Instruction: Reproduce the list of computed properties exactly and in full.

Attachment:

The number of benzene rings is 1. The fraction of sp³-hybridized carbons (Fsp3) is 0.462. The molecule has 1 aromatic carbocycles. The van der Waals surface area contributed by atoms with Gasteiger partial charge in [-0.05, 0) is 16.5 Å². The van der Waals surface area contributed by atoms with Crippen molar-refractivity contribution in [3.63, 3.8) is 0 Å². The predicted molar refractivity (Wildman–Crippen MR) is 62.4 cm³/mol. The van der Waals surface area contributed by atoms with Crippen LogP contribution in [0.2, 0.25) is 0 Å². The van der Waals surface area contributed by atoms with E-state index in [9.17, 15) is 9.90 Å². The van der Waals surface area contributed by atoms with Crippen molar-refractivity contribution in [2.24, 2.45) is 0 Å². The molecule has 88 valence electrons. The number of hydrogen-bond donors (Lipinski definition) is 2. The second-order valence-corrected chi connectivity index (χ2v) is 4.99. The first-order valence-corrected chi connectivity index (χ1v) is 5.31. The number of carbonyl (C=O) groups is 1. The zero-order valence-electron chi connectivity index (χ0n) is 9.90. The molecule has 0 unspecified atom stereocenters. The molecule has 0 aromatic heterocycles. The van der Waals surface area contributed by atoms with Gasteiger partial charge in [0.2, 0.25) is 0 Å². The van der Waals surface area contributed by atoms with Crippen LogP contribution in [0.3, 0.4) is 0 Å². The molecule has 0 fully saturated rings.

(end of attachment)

The number of benzene rings is 1. The fraction of sp³-hybridized carbons (Fsp3) is 0.462. The molecule has 1 aromatic carbocycles. The van der Waals surface area contributed by atoms with Gasteiger partial charge in [-0.05, 0) is 16.5 Å². The van der Waals surface area contributed by atoms with Crippen molar-refractivity contribution in [3.63, 3.8) is 0 Å². The predicted molar refractivity (Wildman–Crippen MR) is 62.4 cm³/mol. The van der Waals surface area contributed by atoms with Crippen LogP contribution in [0.2, 0.25) is 0 Å². The van der Waals surface area contributed by atoms with E-state index in [9.17, 15) is 9.90 Å². The van der Waals surface area contributed by atoms with Crippen molar-refractivity contribution in [2.24, 2.45) is 0 Å². The molecule has 88 valence electrons. The number of hydrogen-bond donors (Lipinski definition) is 2. The second-order valence-corrected chi connectivity index (χ2v) is 4.99. The first-order valence-corrected chi connectivity index (χ1v) is 5.31. The number of carbonyl (C=O) groups is 1. The zero-order valence-electron chi connectivity index (χ0n) is 9.90. The molecule has 0 unspecified atom stereocenters. The molecule has 0 aromatic heterocycles. The van der Waals surface area contributed by atoms with Gasteiger partial charge in [0.2, 0.25) is 0 Å². The van der Waals surface area contributed by atoms with Crippen LogP contribution in [0.3, 0.4) is 0 Å². The molecule has 0 fully saturated rings.